- The person in charge of a small unmanned aircraft must maintain direct, unaided visual contact with the aircraft sufficient to monitor its flight path in relation to other aircraft, persons, vehicles, vessels and structures for the purpose of avoiding collisions.
- The person in charge of a small unmanned aircraft which has a mass of more than 7kg excluding its fuel but including any articles or equipment installed in or attached to the aircraft at the commencement of its flight, must not fly the aircraft:
(a) in Class A, C, D or E airspace unless the permission of the appropriate air traffic control unit has been obtained;
(b) within an aerodrome traffic zone during the notified hours of watch of the air traffic control unit (if any) at that aerodrome unless the permission of any such air traffic control unit has been obtained; or
(c) at a height of more than 400 feet above the surface unless it is flying in airspace described in sub-paragraph (a) or (b) and in accordance with the requirements for that airspace.
- The person in charge of a small unmanned aircraft must not fly the aircraft for the purposes of aerial work except in accordance with a permission granted by the CAA. Article 167 - Small unmanned surveillance aircraft (a small unmanned aircraft with a camera - SUSA)
- The person in charge of a small unmanned surveillance aircraft must not fly the aircraft in any of the circumstances described in paragraph (2) except in accordance with a permission issued by the CAA.
- The circumstances referred to in paragraph (1) are:
(a) over or within 150 metres of any congested area;
(b) over or within 150 metres of an organised open-air assembly of more than 1,000 persons;
(c) within 50 metres of any vessel, vehicle or structure which is not under the control of the person in charge of the aircraft; or
(d) subject to paragraphs (3) and (4), within 50 metres of any person.
- Subject to paragraph (4), during take-off or landing, a small unmanned surveillance aircraft must not be flown within 30 metres of any person.
- Paragraphs (2)(d) and (3) do not apply to the person in charge of the small unmanned surveillance aircraft or a person under the control of the person in charge of the aircraft.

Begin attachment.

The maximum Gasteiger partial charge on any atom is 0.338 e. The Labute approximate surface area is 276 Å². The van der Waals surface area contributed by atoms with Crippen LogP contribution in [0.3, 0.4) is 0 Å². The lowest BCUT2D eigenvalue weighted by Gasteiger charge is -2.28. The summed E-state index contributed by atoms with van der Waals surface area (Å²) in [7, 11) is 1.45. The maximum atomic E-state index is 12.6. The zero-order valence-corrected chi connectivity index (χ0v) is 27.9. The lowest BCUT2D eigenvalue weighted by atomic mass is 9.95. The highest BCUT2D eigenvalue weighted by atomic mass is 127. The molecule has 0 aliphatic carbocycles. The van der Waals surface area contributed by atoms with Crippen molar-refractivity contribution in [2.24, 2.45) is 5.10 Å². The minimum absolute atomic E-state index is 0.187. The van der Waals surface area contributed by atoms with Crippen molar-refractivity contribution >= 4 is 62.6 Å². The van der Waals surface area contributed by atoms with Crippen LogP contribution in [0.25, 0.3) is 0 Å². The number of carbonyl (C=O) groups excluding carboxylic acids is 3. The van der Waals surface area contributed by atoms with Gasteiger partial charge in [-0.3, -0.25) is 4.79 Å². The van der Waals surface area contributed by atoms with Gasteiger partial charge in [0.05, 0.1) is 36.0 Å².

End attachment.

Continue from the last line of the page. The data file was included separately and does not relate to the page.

- In this article ‘a small unmanned surveillance aircraft’ means a small unmanned aircraft which is equipped to undertake any form of surveillance or data acquisition.
N.B. the term ‘over’ is taken to mean directly overhead at any height.
I am looking to hire a drone operator to do some marketing filming and photography; what should I look for?
The drone operator should have the permission of the CAA to do aerial work. At the current time, each commercial drone operator who has been granted CAA permission will have a document from us granting the permission and setting out conditions for its use. You should ask the operator to show you his or her permission document and discuss how the work might be achieved within the conditions of the permission.
I am a film-maker and want to use a drone to complement or replace my usual camera equipment. I am particularly interested in location shoots in one or more of the UK’s major cities.
The first thing to note is that in most cases this will not be possible without having at least a ‘standard’ permission from the CAA to allow some types of flights within congested areas. On its own, the standard permission does not give the right to fly unhindered and you will still require permission from the owner, manager or authority for the land from which the SUA will be taking off and landing. Invariably the conditions of the permission will also require that you ‘have control’ over the area you intend to use the camera-drone and this includes any persons or vehicles in the area over which you intend to operate the aircraft.